THE MIRACLE OF OBEDIENCE AT CANA IN GALILEE? Reflection for the 2nd Sunday in Ordinary Time (Year C) Rev. Fr. Boniface Nkem Anusiem Ph.D.

Weddings are not easy to plan, which explains why wedding planning is a huge business around the world. The purpose is to help the couple focus on a few things while the planner would then do most of the essentials, including the food and drink aspects of the ceremony. A wedding without wine is unimaginable, but surprisingly it happened at the first recorded wedding Jesus attended with his mother at Cana in Galilee.

The familiar story we know about the event at Cana in Galilee is that Jesus made water to become wine; that is a fact but not all that happened. The wedding and the consequent running out of wine was part of a divine plan to lunch the ministry of our Lord Jesus Christ. At the end of the narrative, John would call it a sign and not a miracle, so there is more to the fact that “they had no wine.” We shall find out.

The Wedding Invitation

Weddings often have guests who are duly invited by the intending couple. Some people are invited as family and friends, while others can perform special assignments like music or other activities. Often, whoever you invite determines what you get.  

The Gospel of John (2:1-11) tells us that the wedding at Cana in Galilee had the mother of Jesus in attendance, and Jesus and his disciples were also invited. The presence of Mary and Jesus at the wedding seems to indicate that one of the couples could be a close friend or relation of the family of Jesus. 

The “Uninvited” Guest Vs. the Invited Guest

An uninvited guest showed up during the wedding feast, namely, scarcity! In short, the wine ran out. Naturally, this was going to be an embarrassment and shame for the host, who at that point didn’t know what was happening at the bar area. However, one of the invited guests, Mary, the mother of Jesus, sensed the situation and intervened.

So, coming to Jesus, Mary said to him, “they have no wine!” Jesus was never in the business of selling wine; in fact, he said, “how does your concern affect me? My hour has not yet come”. Jesus was saying, “I know you know what I can do, but it is not yet time to start”.

Do Whatever He Tells You: The next thing Mary said to the attendants was, “Do whatever he tells you.” Those words were not only for the attendants but also for Jesus. By saying that, she was also telling Jesus, “I know it is not yet your hour, but you can still start here, and now there is a need!” When Mary said, “do whatever he tells you,” Expectedly, the attendants focused on Jesus waiting for the next line of action.

Fill the Jars with Water: Jesus had no option but to ask the attendants to do something as his mother had predicted. There were six stone water jars at the location, and Jesus asked them to fill them up with water, and they filled them to the brim. Next, he asked them to take some to the headwaiter, and they did, and the headwaiter tested fresh wine.

Obedience brings Miracle

Evidently, the entire jars of water (thirty gallons each) turned into wine. We did not hear Jesus pray; he only gave instructions, and the water turned into wine. So, what happened? It was nothing but a domino effect of obedience. Yes, it was a miracle of obedience. But how?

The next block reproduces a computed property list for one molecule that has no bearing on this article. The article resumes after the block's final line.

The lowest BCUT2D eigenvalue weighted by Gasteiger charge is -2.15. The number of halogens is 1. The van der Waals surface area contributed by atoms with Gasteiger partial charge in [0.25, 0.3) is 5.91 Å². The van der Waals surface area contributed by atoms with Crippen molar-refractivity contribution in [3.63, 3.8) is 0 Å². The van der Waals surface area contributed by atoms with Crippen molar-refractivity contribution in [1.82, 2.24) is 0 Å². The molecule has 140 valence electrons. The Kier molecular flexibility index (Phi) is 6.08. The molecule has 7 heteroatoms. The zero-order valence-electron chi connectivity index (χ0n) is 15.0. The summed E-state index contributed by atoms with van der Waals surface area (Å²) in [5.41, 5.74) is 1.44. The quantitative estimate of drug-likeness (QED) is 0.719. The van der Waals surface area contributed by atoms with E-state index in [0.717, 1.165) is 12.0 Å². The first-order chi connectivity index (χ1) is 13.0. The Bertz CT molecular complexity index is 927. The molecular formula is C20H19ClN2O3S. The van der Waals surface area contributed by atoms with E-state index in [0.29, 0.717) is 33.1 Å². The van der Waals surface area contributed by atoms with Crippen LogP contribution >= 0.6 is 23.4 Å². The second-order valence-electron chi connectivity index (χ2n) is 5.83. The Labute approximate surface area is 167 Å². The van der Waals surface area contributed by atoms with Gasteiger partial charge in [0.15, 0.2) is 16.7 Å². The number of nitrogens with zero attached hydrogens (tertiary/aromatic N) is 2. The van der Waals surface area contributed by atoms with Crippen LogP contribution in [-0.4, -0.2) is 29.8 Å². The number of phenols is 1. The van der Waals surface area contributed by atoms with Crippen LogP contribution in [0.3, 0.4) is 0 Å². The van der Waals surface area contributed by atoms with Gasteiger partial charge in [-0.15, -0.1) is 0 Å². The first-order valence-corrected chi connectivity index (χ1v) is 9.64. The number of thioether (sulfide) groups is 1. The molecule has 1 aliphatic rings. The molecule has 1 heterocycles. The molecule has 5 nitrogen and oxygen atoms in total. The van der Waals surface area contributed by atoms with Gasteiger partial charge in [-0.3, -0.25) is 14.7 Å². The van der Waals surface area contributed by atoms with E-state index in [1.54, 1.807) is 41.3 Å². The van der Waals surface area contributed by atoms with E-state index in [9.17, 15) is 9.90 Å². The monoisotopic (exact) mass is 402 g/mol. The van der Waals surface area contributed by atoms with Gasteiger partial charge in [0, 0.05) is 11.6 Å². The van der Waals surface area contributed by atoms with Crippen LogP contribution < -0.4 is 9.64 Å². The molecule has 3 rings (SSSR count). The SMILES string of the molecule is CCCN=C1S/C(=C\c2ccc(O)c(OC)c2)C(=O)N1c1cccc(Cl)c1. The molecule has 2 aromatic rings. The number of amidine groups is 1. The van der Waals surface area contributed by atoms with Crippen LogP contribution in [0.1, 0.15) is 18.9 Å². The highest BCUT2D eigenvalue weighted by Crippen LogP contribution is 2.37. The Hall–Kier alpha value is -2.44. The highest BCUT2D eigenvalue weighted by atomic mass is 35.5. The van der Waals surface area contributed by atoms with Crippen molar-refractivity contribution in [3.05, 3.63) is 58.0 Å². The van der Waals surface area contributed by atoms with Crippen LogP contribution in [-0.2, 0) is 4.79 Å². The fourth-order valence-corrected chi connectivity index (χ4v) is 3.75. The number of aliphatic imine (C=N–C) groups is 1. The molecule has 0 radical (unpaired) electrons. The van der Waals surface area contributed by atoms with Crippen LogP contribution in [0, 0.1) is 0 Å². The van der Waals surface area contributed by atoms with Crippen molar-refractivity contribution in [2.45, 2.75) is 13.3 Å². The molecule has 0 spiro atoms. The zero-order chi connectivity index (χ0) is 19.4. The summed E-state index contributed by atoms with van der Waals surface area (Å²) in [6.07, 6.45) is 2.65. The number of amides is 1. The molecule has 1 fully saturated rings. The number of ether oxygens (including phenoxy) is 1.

The first was the couple’s obedience to the thought of inviting Mary and Jesus. Next is the obedience of the Mother and Son to respond in charity to the invitation to the wedding. Next is the obedience of Mary in compassion to respond to the challenge of the “uninvited” guest, the scarcity of wine. Furthermore, Jesus was obedient to respond to the suggestive statement of his mother, “they have no wine!”

Finally, the attendants obediently responded to the instruction of Jesus to fill the jars to the brim with water and to draw out the content and present to the headwaiter and tasted the content and confirmed that it was fresh wine. Thus, we dare to conclude that the miracle happened because there was steadfast obedience on the part of all who were involved in the narrative.

Obedience in the Way Forward

We have seen that John did not call the event at Cana in Galilee a miracle. The concluding part of the narrative says, “Jesus did this as the beginning of his signs at Cana in Galilee.” From what we have seen so far, we can say that this was a sign of obedience.

Obedience is a way maker before God, but disobedience is a road blocker. Recall that Saul’s rejection as a king was on account of disobedience (2 Samuel 15). On the other hand, our Lord Jesus Christ excelled in obedience unto death to redeem (Phil. 2:8).

Today’s simple message is that we need to keep obedience ahead of us if we need miracles in our lives, beginning with our individual lives, our families, and the larger society. We are all invited to pay attention to God’s invitation in total obedience and submission even in the face of abject scarcity and need in our lives. God bless you!

Fr. Bonnie.

8 responses to “THE MIRACLE OF OBEDIENCE AT CANA IN GALILEE? Reflection for the 2nd Sunday in Ordinary Time (Year C) Rev. Fr. Boniface Nkem Anusiem Ph.D.”

  1. Thanks Fr Dr Bonnie for your apt reflection on the miracle of changing water into wine. May God help us to be obedient to Him so that he may wrought miracles in our lives. Amen.

  2. Oh my world I have never heard this passage explained to the marrow . Oh what a crystal trust
    A bright revelation.
    Thank you so much Fr Bonnie I thank God for uour wisdom .

  3. Obedience is a way maker before God truly. His presence in our lives, families always makes a difference. Thanks Fada Nwamnem for this reflection and may God continue to strengthen you. Happy Sunday.

  4. Thank you so much for this great message. Great wisdom. Never heard that passage explained this way. May the Lord grant us the virtue of obedience. Thanks again

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